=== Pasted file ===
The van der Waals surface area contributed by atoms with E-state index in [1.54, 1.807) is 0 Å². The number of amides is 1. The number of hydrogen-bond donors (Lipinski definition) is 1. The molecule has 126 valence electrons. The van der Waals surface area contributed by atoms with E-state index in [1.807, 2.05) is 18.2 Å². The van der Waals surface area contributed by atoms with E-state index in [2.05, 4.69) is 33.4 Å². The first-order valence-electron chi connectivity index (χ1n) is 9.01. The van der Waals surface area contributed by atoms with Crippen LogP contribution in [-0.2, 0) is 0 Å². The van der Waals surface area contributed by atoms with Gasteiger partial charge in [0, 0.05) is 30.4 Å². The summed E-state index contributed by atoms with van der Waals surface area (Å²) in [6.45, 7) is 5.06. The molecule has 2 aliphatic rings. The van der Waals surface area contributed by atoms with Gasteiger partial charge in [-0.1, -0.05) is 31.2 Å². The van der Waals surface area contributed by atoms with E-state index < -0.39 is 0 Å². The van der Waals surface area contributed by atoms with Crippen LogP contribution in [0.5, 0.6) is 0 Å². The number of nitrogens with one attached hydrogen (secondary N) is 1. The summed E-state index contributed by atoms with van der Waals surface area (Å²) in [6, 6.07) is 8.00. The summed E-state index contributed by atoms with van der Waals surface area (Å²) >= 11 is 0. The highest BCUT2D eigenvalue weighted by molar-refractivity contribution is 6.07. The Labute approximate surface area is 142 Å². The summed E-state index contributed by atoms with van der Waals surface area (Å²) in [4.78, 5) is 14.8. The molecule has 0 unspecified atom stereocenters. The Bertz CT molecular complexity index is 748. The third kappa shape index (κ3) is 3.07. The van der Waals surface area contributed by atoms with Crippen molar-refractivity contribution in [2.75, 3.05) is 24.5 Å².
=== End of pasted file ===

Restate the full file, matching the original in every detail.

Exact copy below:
The van der Waals surface area contributed by atoms with E-state index in [1.54, 1.807) is 0 Å². The number of amides is 1. The number of hydrogen-bond donors (Lipinski definition) is 1. The molecule has 126 valence electrons. The van der Waals surface area contributed by atoms with E-state index in [1.807, 2.05) is 18.2 Å². The van der Waals surface area contributed by atoms with E-state index in [2.05, 4.69) is 33.4 Å². The first-order valence-electron chi connectivity index (χ1n) is 9.01. The van der Waals surface area contributed by atoms with Crippen LogP contribution in [-0.2, 0) is 0 Å². The van der Waals surface area contributed by atoms with Gasteiger partial charge in [0, 0.05) is 30.4 Å². The summed E-state index contributed by atoms with van der Waals surface area (Å²) in [6.45, 7) is 5.06. The molecule has 2 aliphatic rings. The van der Waals surface area contributed by atoms with Gasteiger partial charge in [-0.1, -0.05) is 31.2 Å². The van der Waals surface area contributed by atoms with E-state index < -0.39 is 0 Å². The van der Waals surface area contributed by atoms with Crippen LogP contribution in [0.5, 0.6) is 0 Å². The number of nitrogens with one attached hydrogen (secondary N) is 1. The summed E-state index contributed by atoms with van der Waals surface area (Å²) in [6, 6.07) is 8.00. The summed E-state index contributed by atoms with van der Waals surface area (Å²) >= 11 is 0. The highest BCUT2D eigenvalue weighted by molar-refractivity contribution is 6.07. The Labute approximate surface area is 142 Å². The summed E-state index contributed by atoms with van der Waals surface area (Å²) in [4.78, 5) is 14.8. The molecule has 0 unspecified atom stereocenters. The Bertz CT molecular complexity index is 748. The third kappa shape index (κ3) is 3.07. The van der Waals surface area contributed by atoms with Crippen molar-refractivity contribution in [2.75, 3.05) is 24.5 Å².